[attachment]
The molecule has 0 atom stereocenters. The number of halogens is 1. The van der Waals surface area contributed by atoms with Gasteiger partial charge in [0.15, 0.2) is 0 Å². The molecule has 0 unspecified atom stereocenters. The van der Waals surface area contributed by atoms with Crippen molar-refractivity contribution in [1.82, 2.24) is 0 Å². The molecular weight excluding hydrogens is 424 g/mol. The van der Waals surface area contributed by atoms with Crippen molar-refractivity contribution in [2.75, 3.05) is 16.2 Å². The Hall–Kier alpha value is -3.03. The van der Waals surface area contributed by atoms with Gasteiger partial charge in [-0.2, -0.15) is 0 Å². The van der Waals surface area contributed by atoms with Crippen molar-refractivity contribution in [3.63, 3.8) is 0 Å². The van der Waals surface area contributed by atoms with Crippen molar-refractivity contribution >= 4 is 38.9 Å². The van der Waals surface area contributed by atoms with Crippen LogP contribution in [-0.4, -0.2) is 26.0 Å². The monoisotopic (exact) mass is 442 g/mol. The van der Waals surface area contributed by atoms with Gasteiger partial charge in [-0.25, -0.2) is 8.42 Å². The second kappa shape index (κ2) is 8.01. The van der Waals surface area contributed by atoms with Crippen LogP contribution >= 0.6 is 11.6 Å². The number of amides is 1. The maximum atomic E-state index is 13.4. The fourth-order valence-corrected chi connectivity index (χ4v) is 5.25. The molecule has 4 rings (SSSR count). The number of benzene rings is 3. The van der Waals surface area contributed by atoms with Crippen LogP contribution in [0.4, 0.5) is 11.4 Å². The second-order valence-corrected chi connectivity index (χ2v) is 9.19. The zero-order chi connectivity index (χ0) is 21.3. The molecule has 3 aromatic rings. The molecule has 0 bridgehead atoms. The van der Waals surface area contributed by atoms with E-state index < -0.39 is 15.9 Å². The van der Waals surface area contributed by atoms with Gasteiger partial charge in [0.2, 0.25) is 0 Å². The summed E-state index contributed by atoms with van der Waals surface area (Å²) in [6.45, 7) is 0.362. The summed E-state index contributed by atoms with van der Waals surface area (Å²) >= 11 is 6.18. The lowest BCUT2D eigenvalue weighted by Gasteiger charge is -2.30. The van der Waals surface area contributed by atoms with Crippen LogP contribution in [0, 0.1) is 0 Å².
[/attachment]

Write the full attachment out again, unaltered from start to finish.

The molecule has 0 atom stereocenters. The number of halogens is 1. The van der Waals surface area contributed by atoms with Gasteiger partial charge in [0.15, 0.2) is 0 Å². The molecule has 0 unspecified atom stereocenters. The van der Waals surface area contributed by atoms with Crippen molar-refractivity contribution in [1.82, 2.24) is 0 Å². The molecular weight excluding hydrogens is 424 g/mol. The van der Waals surface area contributed by atoms with Crippen molar-refractivity contribution in [2.75, 3.05) is 16.2 Å². The Hall–Kier alpha value is -3.03. The van der Waals surface area contributed by atoms with Gasteiger partial charge in [-0.2, -0.15) is 0 Å². The van der Waals surface area contributed by atoms with Crippen molar-refractivity contribution in [3.63, 3.8) is 0 Å². The van der Waals surface area contributed by atoms with Crippen molar-refractivity contribution >= 4 is 38.9 Å². The van der Waals surface area contributed by atoms with Crippen LogP contribution in [-0.4, -0.2) is 26.0 Å². The monoisotopic (exact) mass is 442 g/mol. The van der Waals surface area contributed by atoms with Gasteiger partial charge in [-0.25, -0.2) is 8.42 Å². The second kappa shape index (κ2) is 8.01. The van der Waals surface area contributed by atoms with Crippen LogP contribution >= 0.6 is 11.6 Å². The number of amides is 1. The maximum atomic E-state index is 13.4. The fourth-order valence-corrected chi connectivity index (χ4v) is 5.25. The molecule has 4 rings (SSSR count). The number of benzene rings is 3. The van der Waals surface area contributed by atoms with Crippen LogP contribution in [0.4, 0.5) is 11.4 Å². The second-order valence-corrected chi connectivity index (χ2v) is 9.19. The zero-order chi connectivity index (χ0) is 21.3. The molecule has 3 aromatic rings. The molecule has 0 bridgehead atoms. The van der Waals surface area contributed by atoms with E-state index < -0.39 is 15.9 Å². The van der Waals surface area contributed by atoms with Gasteiger partial charge in [0.2, 0.25) is 0 Å². The summed E-state index contributed by atoms with van der Waals surface area (Å²) in [6.45, 7) is 0.362. The summed E-state index contributed by atoms with van der Waals surface area (Å²) >= 11 is 6.18. The lowest BCUT2D eigenvalue weighted by Gasteiger charge is -2.30. The van der Waals surface area contributed by atoms with Crippen LogP contribution in [0, 0.1) is 0 Å².